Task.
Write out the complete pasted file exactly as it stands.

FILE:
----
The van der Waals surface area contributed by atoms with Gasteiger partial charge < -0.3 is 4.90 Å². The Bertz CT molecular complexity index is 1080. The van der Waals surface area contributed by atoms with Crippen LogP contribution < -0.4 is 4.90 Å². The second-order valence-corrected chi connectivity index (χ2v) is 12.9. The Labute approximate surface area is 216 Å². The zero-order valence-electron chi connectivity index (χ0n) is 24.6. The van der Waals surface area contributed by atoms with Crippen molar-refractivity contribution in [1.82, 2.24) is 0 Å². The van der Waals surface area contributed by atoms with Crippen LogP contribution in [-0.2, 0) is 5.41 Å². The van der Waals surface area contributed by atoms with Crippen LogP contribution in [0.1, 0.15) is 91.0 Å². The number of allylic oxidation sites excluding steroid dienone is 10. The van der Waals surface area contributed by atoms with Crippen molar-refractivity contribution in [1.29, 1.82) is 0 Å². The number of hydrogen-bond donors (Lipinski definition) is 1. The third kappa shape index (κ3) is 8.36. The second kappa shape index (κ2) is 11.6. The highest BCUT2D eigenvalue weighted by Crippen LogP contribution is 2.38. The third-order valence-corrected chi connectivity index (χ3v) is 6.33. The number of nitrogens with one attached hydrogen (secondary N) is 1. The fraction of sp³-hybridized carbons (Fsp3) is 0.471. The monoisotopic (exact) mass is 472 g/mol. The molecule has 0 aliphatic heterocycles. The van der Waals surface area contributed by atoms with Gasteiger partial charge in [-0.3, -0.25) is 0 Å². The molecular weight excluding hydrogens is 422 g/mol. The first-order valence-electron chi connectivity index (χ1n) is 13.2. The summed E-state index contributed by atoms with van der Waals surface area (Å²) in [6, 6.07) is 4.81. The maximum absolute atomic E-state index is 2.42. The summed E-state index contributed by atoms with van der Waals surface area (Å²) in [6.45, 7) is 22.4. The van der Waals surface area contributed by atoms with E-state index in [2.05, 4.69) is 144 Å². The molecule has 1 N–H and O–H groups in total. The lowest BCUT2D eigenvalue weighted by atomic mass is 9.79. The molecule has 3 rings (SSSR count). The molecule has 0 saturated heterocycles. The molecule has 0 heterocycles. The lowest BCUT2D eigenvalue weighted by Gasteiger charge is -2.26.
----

The van der Waals surface area contributed by atoms with Gasteiger partial charge < -0.3 is 4.90 Å². The Bertz CT molecular complexity index is 1080. The van der Waals surface area contributed by atoms with Crippen LogP contribution < -0.4 is 4.90 Å². The second-order valence-corrected chi connectivity index (χ2v) is 12.9. The Labute approximate surface area is 216 Å². The zero-order valence-electron chi connectivity index (χ0n) is 24.6. The van der Waals surface area contributed by atoms with Crippen molar-refractivity contribution in [1.82, 2.24) is 0 Å². The van der Waals surface area contributed by atoms with Crippen LogP contribution in [-0.2, 0) is 5.41 Å². The van der Waals surface area contributed by atoms with Crippen LogP contribution in [0.1, 0.15) is 91.0 Å². The number of allylic oxidation sites excluding steroid dienone is 10. The van der Waals surface area contributed by atoms with Crippen molar-refractivity contribution in [1.29, 1.82) is 0 Å². The number of hydrogen-bond donors (Lipinski definition) is 1. The third kappa shape index (κ3) is 8.36. The second kappa shape index (κ2) is 11.6. The highest BCUT2D eigenvalue weighted by Crippen LogP contribution is 2.38. The third-order valence-corrected chi connectivity index (χ3v) is 6.33. The number of nitrogens with one attached hydrogen (secondary N) is 1. The fraction of sp³-hybridized carbons (Fsp3) is 0.471. The monoisotopic (exact) mass is 472 g/mol. The molecule has 0 aliphatic heterocycles. The van der Waals surface area contributed by atoms with Gasteiger partial charge in [-0.3, -0.25) is 0 Å². The molecular weight excluding hydrogens is 422 g/mol. The first-order valence-electron chi connectivity index (χ1n) is 13.2. The summed E-state index contributed by atoms with van der Waals surface area (Å²) in [6, 6.07) is 4.81. The maximum absolute atomic E-state index is 2.42. The summed E-state index contributed by atoms with van der Waals surface area (Å²) in [6.45, 7) is 22.4. The van der Waals surface area contributed by atoms with E-state index in [2.05, 4.69) is 144 Å². The molecule has 1 N–H and O–H groups in total. The lowest BCUT2D eigenvalue weighted by atomic mass is 9.79. The molecule has 3 rings (SSSR count). The molecule has 0 saturated heterocycles. The molecule has 0 heterocycles. The lowest BCUT2D eigenvalue weighted by Gasteiger charge is -2.26.